During adolescence (usually considered age 10 to the late teens or early 20s), boys and girls reach adult height and weight and undergo puberty. For boys, see Sexual Differentiation, Adrenarche, and Puberty; for girls, see Puberty. The timing and speed with which these changes occur vary and are affected by both heredity and environment.
1. Grummer-Strawn LM, Reinold C, Krebs NF, Centers for Disease Control and Prevention (CDC): Use of World Health Organization and CDC growth charts for children aged 0–59 months in the United States. MMWR Recomm Rep 10(RR-9):1–15, 2010. Clarification and additional information. MMWR Recomm Rep 59(36): 1184, 2010.
A growth spurt in boys occurs sometime between ages 12 and 17, with the peak typically between ages 13 and 15; a gain of > 10 cm can be expected in the year of peak velocity. A growth spurt in girls occurs sometime between ages 9½ and 13½, with the peak typically between ages 11 and 12½; the gain may reach 9 cm in the year of peak velocity (1).
If puberty is delayed, growth in height may slow considerably. If the delay is not pathologic, the adolescent growth spurt occurs later and growth catches up, with height crossing percentile lines until the child reaches a genetically determined stature. At age 18, almost 2.5 cm of growth remains for boys and slightly less for girls, for whom growth is 99% complete. In girls with true precocious puberty (breast development before age 8), an early growth spurt occurs along with menarche at a young age and, ultimately, short stature results because of early closure of growth plates. Although precocious puberty is defined as development starting before age 8, some girls who develop before age 8 may be normal.
All organ systems and the body as a whole undergo major growth during adolescence; breasts in girls and genitals and body hair in both sexes undergo the most obvious changes. Even when this process goes normally, substantial emotional adjustments are required. If the timing is atypical, particularly in a boy whose physical development is delayed or in a girl whose development occurs early, additional emotional stress is likely. Most children who grow slowly have a constitutional delay and catch up eventually. Evaluation to exclude pathologic causes and reassurance are needed.
Guidance concerning nutrition, fitness, and lifestyle should be given to all adolescents, with special attention paid to the role of activities such as sports, the arts, social activities, and community service in the adolescent’s life. Relative requirements for protein and energy (g or kcal/kg body weight) decline progressively from the end of infancy through adolescence (see Table: Recommended Dietary Reference Intakes* for Some Macronutrients, Food and Nutrition Board, Institute of Medicine of the National Academies), although absolute requirements increase. Protein requirements for boys age 15 to 18 years are 0.9 g/kg/day and for girls of the same age are 0.8 g/kg/day; mean relative energy requirements for boys age 15 to 18 years are 45.5 kcal/kg and for girls of the same age are 40 kcal/kg.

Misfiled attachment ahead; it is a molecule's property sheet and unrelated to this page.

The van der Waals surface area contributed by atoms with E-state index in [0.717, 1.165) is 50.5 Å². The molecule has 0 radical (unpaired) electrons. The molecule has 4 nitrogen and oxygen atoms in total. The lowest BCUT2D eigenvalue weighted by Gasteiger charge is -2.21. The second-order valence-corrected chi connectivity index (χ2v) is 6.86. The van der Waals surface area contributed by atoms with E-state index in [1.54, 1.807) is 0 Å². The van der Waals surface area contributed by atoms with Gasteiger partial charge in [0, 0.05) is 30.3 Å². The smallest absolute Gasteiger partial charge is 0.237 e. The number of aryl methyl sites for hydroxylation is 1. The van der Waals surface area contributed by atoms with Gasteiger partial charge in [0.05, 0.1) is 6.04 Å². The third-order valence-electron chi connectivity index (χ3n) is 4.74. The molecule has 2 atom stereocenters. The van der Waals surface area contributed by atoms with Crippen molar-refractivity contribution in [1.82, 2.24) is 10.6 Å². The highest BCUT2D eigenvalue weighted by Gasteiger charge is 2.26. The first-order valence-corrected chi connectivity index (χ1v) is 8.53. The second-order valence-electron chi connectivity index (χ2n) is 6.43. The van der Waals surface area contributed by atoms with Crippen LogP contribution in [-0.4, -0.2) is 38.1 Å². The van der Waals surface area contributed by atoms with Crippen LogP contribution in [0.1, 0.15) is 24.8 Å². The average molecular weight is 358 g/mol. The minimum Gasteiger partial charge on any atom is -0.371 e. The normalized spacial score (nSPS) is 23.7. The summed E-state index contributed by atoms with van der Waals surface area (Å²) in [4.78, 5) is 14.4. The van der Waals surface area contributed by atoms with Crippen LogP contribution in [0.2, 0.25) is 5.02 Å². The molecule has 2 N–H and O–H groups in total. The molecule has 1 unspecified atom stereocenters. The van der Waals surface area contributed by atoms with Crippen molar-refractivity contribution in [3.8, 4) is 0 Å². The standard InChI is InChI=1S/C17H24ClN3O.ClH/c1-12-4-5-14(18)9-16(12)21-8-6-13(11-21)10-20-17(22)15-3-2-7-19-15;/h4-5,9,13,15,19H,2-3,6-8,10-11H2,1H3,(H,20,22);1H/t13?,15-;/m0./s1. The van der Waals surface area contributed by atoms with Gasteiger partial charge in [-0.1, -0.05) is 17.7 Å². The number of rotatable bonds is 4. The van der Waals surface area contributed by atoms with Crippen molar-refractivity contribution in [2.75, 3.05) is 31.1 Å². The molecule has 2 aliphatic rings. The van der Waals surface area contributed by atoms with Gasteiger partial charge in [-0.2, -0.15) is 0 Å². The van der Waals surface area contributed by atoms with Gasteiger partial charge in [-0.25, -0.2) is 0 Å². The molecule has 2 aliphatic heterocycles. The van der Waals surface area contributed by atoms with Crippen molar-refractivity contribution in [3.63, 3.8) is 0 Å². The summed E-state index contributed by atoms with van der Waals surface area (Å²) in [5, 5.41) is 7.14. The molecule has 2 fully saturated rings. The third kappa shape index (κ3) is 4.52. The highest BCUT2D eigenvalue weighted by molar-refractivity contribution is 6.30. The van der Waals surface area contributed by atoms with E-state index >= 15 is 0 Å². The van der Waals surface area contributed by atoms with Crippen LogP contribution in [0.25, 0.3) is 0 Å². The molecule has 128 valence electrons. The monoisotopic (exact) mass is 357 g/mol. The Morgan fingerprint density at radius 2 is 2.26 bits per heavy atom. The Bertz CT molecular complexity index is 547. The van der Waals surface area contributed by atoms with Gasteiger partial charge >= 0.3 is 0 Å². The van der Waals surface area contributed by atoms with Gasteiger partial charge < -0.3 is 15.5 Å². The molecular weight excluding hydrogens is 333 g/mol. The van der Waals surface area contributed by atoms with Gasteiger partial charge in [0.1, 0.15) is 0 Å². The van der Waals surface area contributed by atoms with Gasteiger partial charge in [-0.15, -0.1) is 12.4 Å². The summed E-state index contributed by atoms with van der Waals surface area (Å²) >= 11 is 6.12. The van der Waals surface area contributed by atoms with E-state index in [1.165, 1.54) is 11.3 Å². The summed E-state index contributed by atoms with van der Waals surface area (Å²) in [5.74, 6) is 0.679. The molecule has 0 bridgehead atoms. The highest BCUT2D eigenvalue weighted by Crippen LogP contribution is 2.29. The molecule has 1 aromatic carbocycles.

Sexual maturation generally proceeds in an established sequence in both sexes. The age at onset and rapidity of sexual development vary and are influenced by genetic and environmental factors. Sexual maturity begins earlier today than a century ago, probably because of improvements in nutrition, general health, and living conditions—eg, the average age of menarche has decreased by about 3 years over the past 100 years. The physiologic changes that underlie sexual maturation are discussed in Male Reproductive Endocrinology and in Female Reproductive Endocrinology.
In boys, sexual changes begin with enlargement of the scrotum and testes, followed by lengthening of the penis (Diagrammatic representation of Tanner stages I to V of penis maturation in boys) and enlargement of the seminal vesicles and prostate. Next, pubic hair appears (Diagrammatic representation of Tanner stages I to IV for development of pubic hair in boys). Axillary and facial hair appears about 2 years after pubic hair. The growth spurt usually begins a year after the testes start enlarging (see Figure: Puberty—when male sexual characteristics develop). The median age for first ejaculation (between 12½ years and 14 years in the US) is affected by psychologic, cultural, and biologic factors. First ejaculation takes place about 1 year after penis growth accelerates. Gynecomastia, usually in the form of breast buds, is common among young adolescent boys and usually resolves within several years.
In most girls, breast budding is the first visible sign of sexual maturation, followed closely by the initiation of the growth spurt. Shortly thereafter, pubic and axillary hair appears. Menarche generally occurs about 2 years after onset of breast development and when growth in height slows after reaching its peak. Menarche occurs within a wide range, with most girls in the US starting their periods at 12 or 13 years (see Figure: Puberty—when female characteristics develop). The stages of breast growth (see Figure: Diagrammatic representation of Tanner stages I to V of breast maturation in girls) and pubic hair development (see Figure: Diagrammatic representation of Tanner stages I to V for development of pubic hair in girls) can be detailed using the Tanner method.
If the order of sexual changes is disturbed, growth may be abnormal, and the physician should consider pathologic reasons.